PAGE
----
Growing up in a military family

Maram Ibrahim, Staff Writer

Military families are very common in the area, including here at Annandale. Some of our own students have family members employed in the military and are subjected to moving around or seeing them leave regularly. 

Those who are involved with the military are relocated very often and their children will enroll in a lot of different schools. The average military child will move six to nine times in their school career, which is three times more than a non-military child. This makes the child subjected to constantly being one of the new students around school quite regularly

“With me, I think it was six or seven times,” Junior Mark Scrivener said. However, for others, it may be even more. 

Many military kids can say they have gone some time without seeing their family members; however, they can name certain positive aspects to it. “I think up to ten months, almost a year,” Junior Olivia Alexander said, “It’s cool because you get to travel the world and see a whole bunch of places and meet different people.”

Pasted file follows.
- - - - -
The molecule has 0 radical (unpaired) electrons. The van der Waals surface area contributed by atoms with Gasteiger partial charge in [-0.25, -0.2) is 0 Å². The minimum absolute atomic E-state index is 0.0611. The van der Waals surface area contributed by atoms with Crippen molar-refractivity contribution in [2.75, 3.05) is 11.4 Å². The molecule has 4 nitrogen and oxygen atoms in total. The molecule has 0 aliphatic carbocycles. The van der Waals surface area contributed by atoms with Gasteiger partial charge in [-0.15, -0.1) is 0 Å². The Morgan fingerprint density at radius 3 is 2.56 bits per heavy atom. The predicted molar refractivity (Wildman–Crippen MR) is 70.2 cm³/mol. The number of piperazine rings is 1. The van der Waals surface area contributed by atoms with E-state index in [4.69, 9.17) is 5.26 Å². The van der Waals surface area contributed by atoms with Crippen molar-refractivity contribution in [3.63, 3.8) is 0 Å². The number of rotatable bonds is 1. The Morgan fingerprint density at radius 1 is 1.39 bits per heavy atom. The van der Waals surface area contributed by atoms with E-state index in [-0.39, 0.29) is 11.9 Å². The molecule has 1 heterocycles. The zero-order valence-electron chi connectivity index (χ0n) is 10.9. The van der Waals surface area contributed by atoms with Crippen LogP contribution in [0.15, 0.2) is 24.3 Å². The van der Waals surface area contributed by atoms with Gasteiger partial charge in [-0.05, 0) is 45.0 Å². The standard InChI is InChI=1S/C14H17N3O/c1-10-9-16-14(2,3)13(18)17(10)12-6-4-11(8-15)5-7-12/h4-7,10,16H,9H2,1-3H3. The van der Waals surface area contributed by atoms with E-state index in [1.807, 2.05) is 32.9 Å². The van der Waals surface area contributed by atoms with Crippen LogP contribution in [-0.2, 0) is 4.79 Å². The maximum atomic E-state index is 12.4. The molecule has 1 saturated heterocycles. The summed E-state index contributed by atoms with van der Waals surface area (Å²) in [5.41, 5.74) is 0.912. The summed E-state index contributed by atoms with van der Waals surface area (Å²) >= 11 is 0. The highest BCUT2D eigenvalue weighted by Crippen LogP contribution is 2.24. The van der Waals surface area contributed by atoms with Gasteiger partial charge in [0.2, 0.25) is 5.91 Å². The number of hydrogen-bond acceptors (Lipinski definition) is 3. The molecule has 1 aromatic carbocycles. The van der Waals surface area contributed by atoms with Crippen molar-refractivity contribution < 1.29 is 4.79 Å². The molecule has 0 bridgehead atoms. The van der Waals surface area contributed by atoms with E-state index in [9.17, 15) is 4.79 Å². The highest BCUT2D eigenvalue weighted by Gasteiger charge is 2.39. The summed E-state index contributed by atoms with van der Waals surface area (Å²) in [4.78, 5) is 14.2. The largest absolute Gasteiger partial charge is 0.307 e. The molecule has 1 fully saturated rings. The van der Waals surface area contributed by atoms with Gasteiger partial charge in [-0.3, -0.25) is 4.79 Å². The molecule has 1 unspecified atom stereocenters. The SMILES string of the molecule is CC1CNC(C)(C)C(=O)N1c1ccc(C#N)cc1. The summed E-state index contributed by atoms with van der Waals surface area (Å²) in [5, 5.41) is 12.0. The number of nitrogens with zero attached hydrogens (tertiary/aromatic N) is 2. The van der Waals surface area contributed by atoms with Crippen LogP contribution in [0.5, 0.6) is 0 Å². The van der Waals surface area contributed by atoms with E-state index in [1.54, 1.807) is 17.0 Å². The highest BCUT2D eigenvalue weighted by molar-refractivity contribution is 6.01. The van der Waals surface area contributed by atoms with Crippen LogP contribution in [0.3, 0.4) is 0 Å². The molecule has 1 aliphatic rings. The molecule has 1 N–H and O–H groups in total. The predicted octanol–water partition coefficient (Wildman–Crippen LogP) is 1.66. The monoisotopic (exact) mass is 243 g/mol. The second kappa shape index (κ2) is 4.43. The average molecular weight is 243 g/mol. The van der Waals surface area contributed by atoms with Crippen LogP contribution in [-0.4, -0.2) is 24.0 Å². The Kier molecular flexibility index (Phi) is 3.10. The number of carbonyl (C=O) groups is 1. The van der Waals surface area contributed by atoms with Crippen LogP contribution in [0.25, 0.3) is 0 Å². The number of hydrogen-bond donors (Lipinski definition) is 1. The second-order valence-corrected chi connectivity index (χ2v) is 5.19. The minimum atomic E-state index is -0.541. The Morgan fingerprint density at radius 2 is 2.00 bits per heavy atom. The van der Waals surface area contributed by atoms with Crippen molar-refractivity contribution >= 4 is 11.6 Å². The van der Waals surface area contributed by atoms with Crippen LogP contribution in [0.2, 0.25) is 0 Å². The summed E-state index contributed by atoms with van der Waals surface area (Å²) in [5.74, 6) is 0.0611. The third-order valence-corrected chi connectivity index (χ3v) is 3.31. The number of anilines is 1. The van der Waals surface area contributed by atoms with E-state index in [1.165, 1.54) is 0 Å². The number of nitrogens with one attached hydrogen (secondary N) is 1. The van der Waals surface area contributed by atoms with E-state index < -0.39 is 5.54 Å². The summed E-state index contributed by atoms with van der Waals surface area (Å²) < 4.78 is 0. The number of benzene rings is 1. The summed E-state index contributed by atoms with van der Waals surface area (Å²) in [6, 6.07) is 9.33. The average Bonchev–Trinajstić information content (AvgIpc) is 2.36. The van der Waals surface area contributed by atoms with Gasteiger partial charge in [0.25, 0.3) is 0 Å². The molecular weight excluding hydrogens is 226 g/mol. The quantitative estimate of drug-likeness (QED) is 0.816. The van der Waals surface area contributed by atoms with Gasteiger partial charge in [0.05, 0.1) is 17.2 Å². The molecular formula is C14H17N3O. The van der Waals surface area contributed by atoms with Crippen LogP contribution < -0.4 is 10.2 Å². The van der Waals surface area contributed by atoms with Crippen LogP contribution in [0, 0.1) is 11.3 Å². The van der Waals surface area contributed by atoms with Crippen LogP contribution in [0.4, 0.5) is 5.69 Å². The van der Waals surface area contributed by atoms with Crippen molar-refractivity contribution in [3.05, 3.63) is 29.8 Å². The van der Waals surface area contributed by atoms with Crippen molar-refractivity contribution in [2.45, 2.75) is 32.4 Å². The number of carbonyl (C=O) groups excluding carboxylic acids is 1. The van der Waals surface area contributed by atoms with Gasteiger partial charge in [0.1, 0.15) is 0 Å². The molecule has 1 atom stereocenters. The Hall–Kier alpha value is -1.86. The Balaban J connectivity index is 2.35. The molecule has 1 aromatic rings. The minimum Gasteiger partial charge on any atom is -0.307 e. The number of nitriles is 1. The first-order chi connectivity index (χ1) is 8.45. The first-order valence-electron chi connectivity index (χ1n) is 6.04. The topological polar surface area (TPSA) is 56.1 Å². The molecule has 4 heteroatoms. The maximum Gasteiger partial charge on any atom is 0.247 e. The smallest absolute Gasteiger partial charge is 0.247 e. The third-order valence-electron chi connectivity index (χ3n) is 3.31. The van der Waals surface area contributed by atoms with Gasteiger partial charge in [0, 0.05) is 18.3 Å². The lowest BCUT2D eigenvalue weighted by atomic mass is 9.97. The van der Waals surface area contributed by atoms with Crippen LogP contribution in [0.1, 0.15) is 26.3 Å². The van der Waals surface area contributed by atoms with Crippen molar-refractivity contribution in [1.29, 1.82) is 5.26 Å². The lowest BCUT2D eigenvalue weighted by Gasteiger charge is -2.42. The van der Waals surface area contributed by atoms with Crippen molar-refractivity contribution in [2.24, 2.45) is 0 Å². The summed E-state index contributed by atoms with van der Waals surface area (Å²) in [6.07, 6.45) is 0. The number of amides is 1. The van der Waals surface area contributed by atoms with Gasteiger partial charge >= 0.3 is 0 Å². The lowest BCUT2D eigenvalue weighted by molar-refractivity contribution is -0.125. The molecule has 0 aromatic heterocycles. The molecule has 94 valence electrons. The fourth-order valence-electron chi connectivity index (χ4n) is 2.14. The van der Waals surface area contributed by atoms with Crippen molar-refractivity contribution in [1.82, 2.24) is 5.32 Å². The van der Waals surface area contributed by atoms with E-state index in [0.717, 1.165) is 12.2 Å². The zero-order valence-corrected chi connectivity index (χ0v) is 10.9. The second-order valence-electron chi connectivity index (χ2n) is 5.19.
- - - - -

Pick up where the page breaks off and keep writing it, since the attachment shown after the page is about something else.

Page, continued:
Non-military children are unable to experience the same type of longing for their parents or family members because of their inability to relate to the situation. Most can probably say they have not spent much time away from their parents for the majority of their lives. “I’d feel horrible about it because I wouldn’t be able to see my family member,” Sophomore Hana Wasuge said, “I would always be missing them and could only go two days without them.” 

Deployment can be an emotional process and can have lasting effects. The issue is that families are forced to accustom to completely different conditions so frequently that it can be difficult to eventually reunite the family.